4.6 The nozzle previous

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The nozzle is the part that guides the water into the runner. The runner will work most efficiently if all the water hits its circumference at the proper entrance angle (see box 4.7). The bent side (see fig. 4.15 and fig. 4.17) has a special curved form to achieve this.

The 4 sides of the nozzle can be made from 2 mm mild steel. This is easy to cut and bend, while it is just thick enough for electric arc welding using 2.5 mm rods. If 2 mm steel is not available, thicker steel can be used. Then make the nozzle in such a way that the inner dimensions remain the same so that the flow and power output will still fit with the characteristics given in par. 4.1.

The runner side and bent side are just rectangular pieces, see fig. 4.15 for the dimensions. The free side and alternator side have a more complicated form which can be copied onto the material in the same way as with the side disks: Make copies of fig. 4.15, glue them onto the steel sheet and mark the relevant points with a centre punch. Arrange the 2 pieces of paper in such a way on the steel that the centre of the runner can also be marked since this makes it easier to mark the inner radius with compasses or the modified vernier callipers.

Fig. 4.15: Sides of the nozzle.

As cut out, the alternator side and free side have a radius of 37.5 mm, leaving no clearance with the runner. When fitting the assembled nozzle onto the runner, these edges will be filed off or grinded off a little until it fits well with only a small clearance. In this way, leakage of water through this clearance will be minimal and thus efficiency will be best.

When alternator side and free side are cut to shape as described above, welding them onto the bent side may become tricky since near the tip, there is so little material left. Then the whole tip may melt and end up in a large droplet of steel, meaning that the carefully designed shape is lost. So when cutting out the free side and alternator side, better leave a lump of material near the tip (not drawn in fig. 4.15. This edge must be filed off before assembling the runner sides. Having this rounded edge is not essential but without it, the charger will consume roughly 10 % less flow than calculated in par. 4.1 and consequently power output will be 10 % lower (but it might still be higher than expected if overall efficiency turns out to be better than expected).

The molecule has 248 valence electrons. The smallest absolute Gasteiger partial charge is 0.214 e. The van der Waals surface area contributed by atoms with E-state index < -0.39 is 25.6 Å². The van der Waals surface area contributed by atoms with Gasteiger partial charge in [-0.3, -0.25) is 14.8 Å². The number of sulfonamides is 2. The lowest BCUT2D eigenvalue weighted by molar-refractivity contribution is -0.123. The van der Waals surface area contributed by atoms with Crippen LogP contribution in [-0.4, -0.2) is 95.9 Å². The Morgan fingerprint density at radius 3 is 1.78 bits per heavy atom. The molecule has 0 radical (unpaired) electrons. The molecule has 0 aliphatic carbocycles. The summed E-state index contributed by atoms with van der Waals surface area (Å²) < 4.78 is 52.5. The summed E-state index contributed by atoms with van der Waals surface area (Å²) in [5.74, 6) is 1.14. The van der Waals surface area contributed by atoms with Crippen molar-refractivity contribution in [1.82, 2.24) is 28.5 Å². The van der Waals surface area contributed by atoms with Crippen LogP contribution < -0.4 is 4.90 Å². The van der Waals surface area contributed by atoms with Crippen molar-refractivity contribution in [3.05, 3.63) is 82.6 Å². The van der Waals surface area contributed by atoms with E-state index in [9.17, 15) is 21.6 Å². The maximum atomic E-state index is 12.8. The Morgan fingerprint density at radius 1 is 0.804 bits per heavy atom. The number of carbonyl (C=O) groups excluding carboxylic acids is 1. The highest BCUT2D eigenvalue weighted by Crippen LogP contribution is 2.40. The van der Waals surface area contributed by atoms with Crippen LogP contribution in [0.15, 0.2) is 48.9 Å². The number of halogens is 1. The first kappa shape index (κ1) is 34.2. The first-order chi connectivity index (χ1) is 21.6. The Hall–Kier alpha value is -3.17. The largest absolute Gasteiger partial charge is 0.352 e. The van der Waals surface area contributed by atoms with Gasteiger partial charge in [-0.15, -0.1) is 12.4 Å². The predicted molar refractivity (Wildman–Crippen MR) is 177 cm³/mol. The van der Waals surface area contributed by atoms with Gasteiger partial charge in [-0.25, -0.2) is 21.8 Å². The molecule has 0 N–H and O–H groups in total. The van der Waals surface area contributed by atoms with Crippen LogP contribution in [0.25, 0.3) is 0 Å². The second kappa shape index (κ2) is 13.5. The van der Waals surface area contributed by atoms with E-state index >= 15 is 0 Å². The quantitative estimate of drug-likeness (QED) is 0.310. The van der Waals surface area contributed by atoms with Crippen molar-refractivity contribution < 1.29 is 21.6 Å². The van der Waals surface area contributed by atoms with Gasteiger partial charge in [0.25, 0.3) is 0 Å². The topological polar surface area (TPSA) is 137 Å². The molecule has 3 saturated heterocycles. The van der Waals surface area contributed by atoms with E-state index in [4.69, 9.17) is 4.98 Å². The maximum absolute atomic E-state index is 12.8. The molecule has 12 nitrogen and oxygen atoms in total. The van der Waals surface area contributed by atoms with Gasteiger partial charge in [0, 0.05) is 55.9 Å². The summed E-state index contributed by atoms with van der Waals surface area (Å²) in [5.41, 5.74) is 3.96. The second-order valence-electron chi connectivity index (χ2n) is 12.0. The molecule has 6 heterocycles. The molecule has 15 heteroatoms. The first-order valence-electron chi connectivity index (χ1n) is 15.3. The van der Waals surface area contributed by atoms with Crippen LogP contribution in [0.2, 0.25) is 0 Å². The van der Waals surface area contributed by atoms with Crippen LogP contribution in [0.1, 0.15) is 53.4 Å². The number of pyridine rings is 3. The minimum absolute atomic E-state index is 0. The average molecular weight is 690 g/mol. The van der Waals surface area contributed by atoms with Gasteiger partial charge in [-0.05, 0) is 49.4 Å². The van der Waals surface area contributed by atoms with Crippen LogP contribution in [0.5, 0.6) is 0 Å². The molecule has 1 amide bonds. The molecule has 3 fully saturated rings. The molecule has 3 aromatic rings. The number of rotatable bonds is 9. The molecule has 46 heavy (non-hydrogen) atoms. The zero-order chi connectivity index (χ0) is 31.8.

When making the sides, take care not to damage the inside surfaces. This is especially important for the areas near the runner, where water will have very high velocities and any disturbances will cause high friction losses. So for bending the bent side, do not hammer directly at the inside surface. Better find a piece of pipe that has about the right radius and hammer the tip of the bent side around it while holding a heavy object against the other end. Use the free side or alternator side as a reference. For easy welding, the bent side should fit closely against the free side and alternator side. This might take quite a while and if it looks too bad, hammer it flat and try again. Bending it to a perfect fit is nearly impossible so for welding, have it clamped against the alternator side and bent side.

The free side has a hole in it through which the blocking timber can be fixed with a wood screw. When there is no blocking timber, this hole should be closed and therefor an M6 thread is tapped into it so that a short bolt fits into it. When assembling the four sides of the runner, check with the runner which side will become the free side. This depends on the direction of rotation of the alternator.

The shape of a blocking timber resembles closely the shape of the alternator- or free side of the nozzle. In fig. 4.16, two shapes of blocking timber are drawn. The difference between the two is that the more complicated type guides the water right up to the tip of the nozzle. This means that the water jet coming from the nozzle will be equally wide everywhere and therefor the force exerted on a runner blade will be constant.

Fig. 4.16: Two possible shapes for a blocking timber.

With the simple wedge-shaped type, the water jet is not guided all the way. Once the water jet has passed the edge of the blocking timber, it can expand in width as the bent side tries to deflect it towards the runner. This means that near the tip of the nozzle, runner blades are exposed to a wider water jet (in axial direction) and thus to larger forces than expected based on the thickness of the blocking timber. Therefor the more complicated type (top drawing in fig. 4.16) is needed when forces on blades are becoming critical, so at a head of 15 m or higher. Because it guides the water jet better, this type will also give a slightly higher efficiency.

Addition to internet version:
Adjustable nozzle.

Instead of fitting a suitably sized blocking timber inside the nozzle, one could also adapt nozzle design such that the flow through it, can be adjusted. This can be done by making part of the inward side hinge towards the bent side. See:
for a design. Such an adjustable nozzle comes in handy for:

The space between the alternator side and free side must be 51 mm (nozzle width is 51 mm). The bent side and runner side are 53 mm wide so at each end, they overlap 1 mm with the alternator side and free side. This way the bent side and runner side overlap enough to make assembly easy, while still there is enough space left open to make a strong weld that penetrates nearly the whole thickness of the material.

Assembling the 4 sides is a job that is best done by 2 people. One can hold two parts in proper position with respect to one another while the other makes two small welds just to fix them. For easy, accurate working, sides can be clamped onto a block of steel or wood with a right angle. Especially for welding the bent side, it is a great help to have someone press it down so that the seam closes completely. Only when all sides are fixed and all angles are checked, the seams can be welded completely.

Fig. 4.17: Nozzle sides assembled.

Onto the assembled runner sides, an extension pipe can be welded that serves the following purposes: